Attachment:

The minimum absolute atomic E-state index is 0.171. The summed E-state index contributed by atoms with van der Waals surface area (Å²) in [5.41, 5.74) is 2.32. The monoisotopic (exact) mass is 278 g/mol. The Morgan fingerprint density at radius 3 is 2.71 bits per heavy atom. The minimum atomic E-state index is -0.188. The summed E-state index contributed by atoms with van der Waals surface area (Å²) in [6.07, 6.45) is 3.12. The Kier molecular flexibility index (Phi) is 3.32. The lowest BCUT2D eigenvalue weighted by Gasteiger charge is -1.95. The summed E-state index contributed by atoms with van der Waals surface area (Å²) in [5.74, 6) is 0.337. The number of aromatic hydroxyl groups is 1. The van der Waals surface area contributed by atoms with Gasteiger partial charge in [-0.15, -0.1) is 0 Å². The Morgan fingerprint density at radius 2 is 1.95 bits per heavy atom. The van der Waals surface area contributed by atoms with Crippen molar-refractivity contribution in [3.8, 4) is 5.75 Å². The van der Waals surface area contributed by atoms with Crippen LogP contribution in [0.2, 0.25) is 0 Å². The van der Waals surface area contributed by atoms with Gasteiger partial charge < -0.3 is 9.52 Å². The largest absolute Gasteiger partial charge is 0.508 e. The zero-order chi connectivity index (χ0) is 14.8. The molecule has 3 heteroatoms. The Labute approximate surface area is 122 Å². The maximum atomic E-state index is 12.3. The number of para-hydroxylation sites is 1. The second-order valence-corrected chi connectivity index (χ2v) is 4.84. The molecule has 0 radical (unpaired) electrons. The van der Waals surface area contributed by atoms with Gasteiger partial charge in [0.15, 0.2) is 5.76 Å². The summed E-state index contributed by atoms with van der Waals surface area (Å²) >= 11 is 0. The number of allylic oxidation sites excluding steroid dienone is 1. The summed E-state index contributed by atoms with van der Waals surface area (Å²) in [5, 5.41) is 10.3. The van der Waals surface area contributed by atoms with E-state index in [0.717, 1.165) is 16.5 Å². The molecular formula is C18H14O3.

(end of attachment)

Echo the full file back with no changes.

The minimum absolute atomic E-state index is 0.171. The summed E-state index contributed by atoms with van der Waals surface area (Å²) in [5.41, 5.74) is 2.32. The monoisotopic (exact) mass is 278 g/mol. The Morgan fingerprint density at radius 3 is 2.71 bits per heavy atom. The minimum atomic E-state index is -0.188. The summed E-state index contributed by atoms with van der Waals surface area (Å²) in [6.07, 6.45) is 3.12. The Kier molecular flexibility index (Phi) is 3.32. The lowest BCUT2D eigenvalue weighted by Gasteiger charge is -1.95. The summed E-state index contributed by atoms with van der Waals surface area (Å²) in [5.74, 6) is 0.337. The number of aromatic hydroxyl groups is 1. The van der Waals surface area contributed by atoms with Gasteiger partial charge in [-0.15, -0.1) is 0 Å². The Morgan fingerprint density at radius 2 is 1.95 bits per heavy atom. The van der Waals surface area contributed by atoms with Crippen molar-refractivity contribution in [3.8, 4) is 5.75 Å². The van der Waals surface area contributed by atoms with Crippen LogP contribution in [0.2, 0.25) is 0 Å². The van der Waals surface area contributed by atoms with Gasteiger partial charge < -0.3 is 9.52 Å². The largest absolute Gasteiger partial charge is 0.508 e. The zero-order chi connectivity index (χ0) is 14.8. The molecule has 3 heteroatoms. The Labute approximate surface area is 122 Å². The maximum atomic E-state index is 12.3. The number of para-hydroxylation sites is 1. The second-order valence-corrected chi connectivity index (χ2v) is 4.84. The molecule has 0 radical (unpaired) electrons. The van der Waals surface area contributed by atoms with Gasteiger partial charge in [0.15, 0.2) is 5.76 Å². The summed E-state index contributed by atoms with van der Waals surface area (Å²) >= 11 is 0. The number of allylic oxidation sites excluding steroid dienone is 1. The summed E-state index contributed by atoms with van der Waals surface area (Å²) in [5, 5.41) is 10.3. The van der Waals surface area contributed by atoms with E-state index in [0.717, 1.165) is 16.5 Å². The molecular formula is C18H14O3.